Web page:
(This article belongs to the Special Issue Response of Marine Microorganisms to Changing Environment)
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12 pages, 1744 KiB  
Article
Seasonal and Spatial Variations of Bacterial Community Structure in the Bailang River Estuary
by Wenxun Dong, Zhengguo Cui, Mengjuan Zhao and Junfeng Li
J. Mar. Sci. Eng. 2023, 11(4), 825; https://doi.org/10.3390/jmse11040825 - 13 Apr 2023
Cited by 1 | Viewed by 1032
Abstract
Planktonic cells are a vital part of biogeochemical nutrient cycling and play an extremely important role in maintaining the balance of water ecosystems. In this study, surface water samples were collected in three seasons (spring, summer, and winter) 10 km along the estuary [...] Read more.
Planktonic cells are a vital part of biogeochemical nutrient cycling and play an extremely important role in maintaining the balance of water ecosystems. In this study, surface water samples were collected in three seasons (spring, summer, and winter) 10 km along the estuary of the Bailang River to assess the relationship between environmental factors and the bacterial community structure, which was determined by high-throughput sequencing. The physicochemical properties of the samples, including the pH, salinity, and inorganic nitrogen (NH4+, NO3, and NO2), exhibited significant seasonal variations, and the diversity and structure of the bacterial community also varied seasonally. A redundancy analysis showed that the inorganic nitrogen (NH4+, NO3, NO2), pH, and salinity are key factors in shaping the bacterial community composition. Among the different seasons, the core taxa of bacterial communities were the same, and Actinobacteria, Cyanobacteria, and Proteobacteria were the key components during the three seasons. The bacterial diversity and structure also varied seasonally, but there were no significant differences in spatial composition. Based on a phylogenetic investigation of communities by reconstruction of unobserved states analysis, nitrogen-cycle-related processes include four dominant processes: nitrogen mineralization, nitrogen fixation, dissimilatory nitrate reduction, and denitrification. These results suggest that the bacterial community structure in the waters of the Bailang River estuary is subject to seasonal rather than spatial variation. These findings provide new evidence for studies of the seasonal variation of bacterial communities in estuaries. Full article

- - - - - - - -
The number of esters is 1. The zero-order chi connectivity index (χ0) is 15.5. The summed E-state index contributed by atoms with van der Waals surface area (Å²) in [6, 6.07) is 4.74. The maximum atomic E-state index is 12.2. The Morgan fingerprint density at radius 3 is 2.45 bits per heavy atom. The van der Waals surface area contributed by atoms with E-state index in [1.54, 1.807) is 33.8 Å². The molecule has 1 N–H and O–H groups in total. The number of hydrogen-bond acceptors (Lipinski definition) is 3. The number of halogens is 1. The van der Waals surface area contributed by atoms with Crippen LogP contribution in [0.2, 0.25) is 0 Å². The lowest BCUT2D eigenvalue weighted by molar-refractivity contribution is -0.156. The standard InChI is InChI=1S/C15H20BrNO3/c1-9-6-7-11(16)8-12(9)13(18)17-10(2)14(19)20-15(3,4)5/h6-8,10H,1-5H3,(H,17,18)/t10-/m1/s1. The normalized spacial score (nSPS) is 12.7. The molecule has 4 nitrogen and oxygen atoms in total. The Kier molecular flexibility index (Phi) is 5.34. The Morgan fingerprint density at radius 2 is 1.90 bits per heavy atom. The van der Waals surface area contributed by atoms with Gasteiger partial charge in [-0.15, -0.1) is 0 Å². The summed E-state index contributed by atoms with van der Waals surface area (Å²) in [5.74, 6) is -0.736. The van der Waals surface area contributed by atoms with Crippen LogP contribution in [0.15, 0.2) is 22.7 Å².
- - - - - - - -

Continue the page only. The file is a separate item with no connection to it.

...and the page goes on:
(This article belongs to the Special Issue Response of Marine Microorganisms to Changing Environment)